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The Big Question: Modernising scientific careers

Has modernising scientific careers (MSC) delivered what it promised?

Graham Wilson

Training Officer, Biochemistry

Gloucestershire Hospitals

NHS Foundation Trust

MSC programmes were initiated by the CSO to harmonise the registration and regulation of all clinical scientists across the NHS, reassuring the public of the quality of the clinical science workforce in areas where there was often no statutory regulation. They are rightly challenging clinically and academically but the rewards to the NHS are immense.

The innovative programmes up-skill the scientific workforce and provide routes to “Consultant Clinical Scientist” acknowledged by Medical Royal Colleges as equivalent to their medical counterparts. STP and HSST are helping to develop scientists to deliver 21st century diagnostic services and innovation. The Topol technology review is an example where visible scientific leadership will be required.

The training programmes provide opportunities across life sciences, but sadly there are areas where the buy-in isn’t there – particularly cell sciences and haematology. Change is difficult for some and there has been resistance. Despite this, there are successful examples of scientists moving on to higher levels.

If I could change anything it would be for a higher level of engagement from all life science professionals and more support or less resistance from some professional bodies. I’m sure programmes will evolve, but there is no doubt in my mind that the programmes have and will continue to deliver, thanks to the many professionals supporting the delivery.


Chris Murphy

Associate Dean, Faculty of Science and Engineering

University of Hull

For some areas, there have arguably been some successes, but concerning biomedical science, for me the answer is “no”.

Attempting to get more recognition for healthcare scientists can only be viewed as a positive, but trying to treat this very varied group of workers as the same was, in my opinion, overly ambitious and a mistake.

At the time of its launch, biomedical scientists already had registered status and a clear and proven educational pathway to achieve this. MSC had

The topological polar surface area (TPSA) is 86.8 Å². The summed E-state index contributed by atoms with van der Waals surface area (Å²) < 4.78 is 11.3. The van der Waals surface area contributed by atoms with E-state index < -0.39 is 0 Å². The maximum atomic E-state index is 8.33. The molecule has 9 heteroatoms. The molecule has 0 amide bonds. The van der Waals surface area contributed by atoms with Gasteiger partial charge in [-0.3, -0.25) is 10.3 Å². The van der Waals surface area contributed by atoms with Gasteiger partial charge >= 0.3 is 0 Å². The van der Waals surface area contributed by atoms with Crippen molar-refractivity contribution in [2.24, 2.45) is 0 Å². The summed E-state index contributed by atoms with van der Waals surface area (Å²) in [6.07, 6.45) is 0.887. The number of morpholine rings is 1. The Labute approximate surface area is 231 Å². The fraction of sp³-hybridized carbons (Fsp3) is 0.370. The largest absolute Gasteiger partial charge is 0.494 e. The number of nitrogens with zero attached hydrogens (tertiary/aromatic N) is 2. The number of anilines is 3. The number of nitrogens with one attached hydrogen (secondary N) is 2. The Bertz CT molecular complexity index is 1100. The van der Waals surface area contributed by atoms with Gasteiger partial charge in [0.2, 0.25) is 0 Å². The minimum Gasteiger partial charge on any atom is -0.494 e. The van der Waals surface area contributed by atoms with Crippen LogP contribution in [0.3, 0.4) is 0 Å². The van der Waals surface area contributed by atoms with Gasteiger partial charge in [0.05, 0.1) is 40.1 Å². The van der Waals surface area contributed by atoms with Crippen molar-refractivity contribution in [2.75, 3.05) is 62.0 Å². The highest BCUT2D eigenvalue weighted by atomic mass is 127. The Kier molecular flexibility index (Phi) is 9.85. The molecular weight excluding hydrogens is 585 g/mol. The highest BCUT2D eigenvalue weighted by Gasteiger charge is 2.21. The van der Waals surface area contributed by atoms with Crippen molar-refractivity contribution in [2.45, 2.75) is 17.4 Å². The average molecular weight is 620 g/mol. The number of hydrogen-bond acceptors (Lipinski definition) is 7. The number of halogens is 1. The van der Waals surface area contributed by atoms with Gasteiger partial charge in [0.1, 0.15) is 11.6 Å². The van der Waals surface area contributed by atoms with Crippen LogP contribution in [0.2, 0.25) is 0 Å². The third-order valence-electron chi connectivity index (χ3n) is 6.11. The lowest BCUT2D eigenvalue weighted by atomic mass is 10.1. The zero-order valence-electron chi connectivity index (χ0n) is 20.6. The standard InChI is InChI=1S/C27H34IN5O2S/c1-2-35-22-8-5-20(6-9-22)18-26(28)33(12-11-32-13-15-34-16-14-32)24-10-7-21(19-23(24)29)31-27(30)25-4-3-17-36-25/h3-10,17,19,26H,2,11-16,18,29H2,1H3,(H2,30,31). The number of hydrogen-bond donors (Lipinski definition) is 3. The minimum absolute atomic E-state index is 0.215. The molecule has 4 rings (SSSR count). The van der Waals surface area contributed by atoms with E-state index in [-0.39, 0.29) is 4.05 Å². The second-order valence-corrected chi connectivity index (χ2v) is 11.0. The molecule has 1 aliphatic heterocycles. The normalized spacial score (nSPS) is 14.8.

nothing to offer the profession and for several years simply caused confusion. At the time, I was the programme leader of a very successful commissioned biomedical science degree course, which placed 30 to 35 students into laboratory placements with around 60% to 70% of these going on to become biomedical scientists. MSC halted this programme (and others) and set in place the Practitioner Training Programme.

Given my background, links with our placement providers and the desire to train future biomedical scientists, we set up a programme and worked hard to make it a success. Unfortunately (and we were not alone), despite our best efforts, we have withdrawn the programme after only three cohorts; the programme was not popular with students or laboratory staff and was resource-heavy. In conclusion, biomedical science didn’t need MSC and, in the end, has managed very well despite it.


Andrew Usher Laboratory Manager

Gloucestershire Hospitals 

NHS Foundation Trust

MSC promised a new way of training and a career escalator. You could come in at the bottom and work your way up, but only for a few. Most of us working in labs haven’t seen any real change. Trainees still come in with a biomedical science degree and gain registration. Despite promising change and a new career pathway, for the majority, the structures have been reinforced and the promised modernisation hasn’t happened.

"The promise of being able to reach consultant scientist – that hasn’t been fulfilled"

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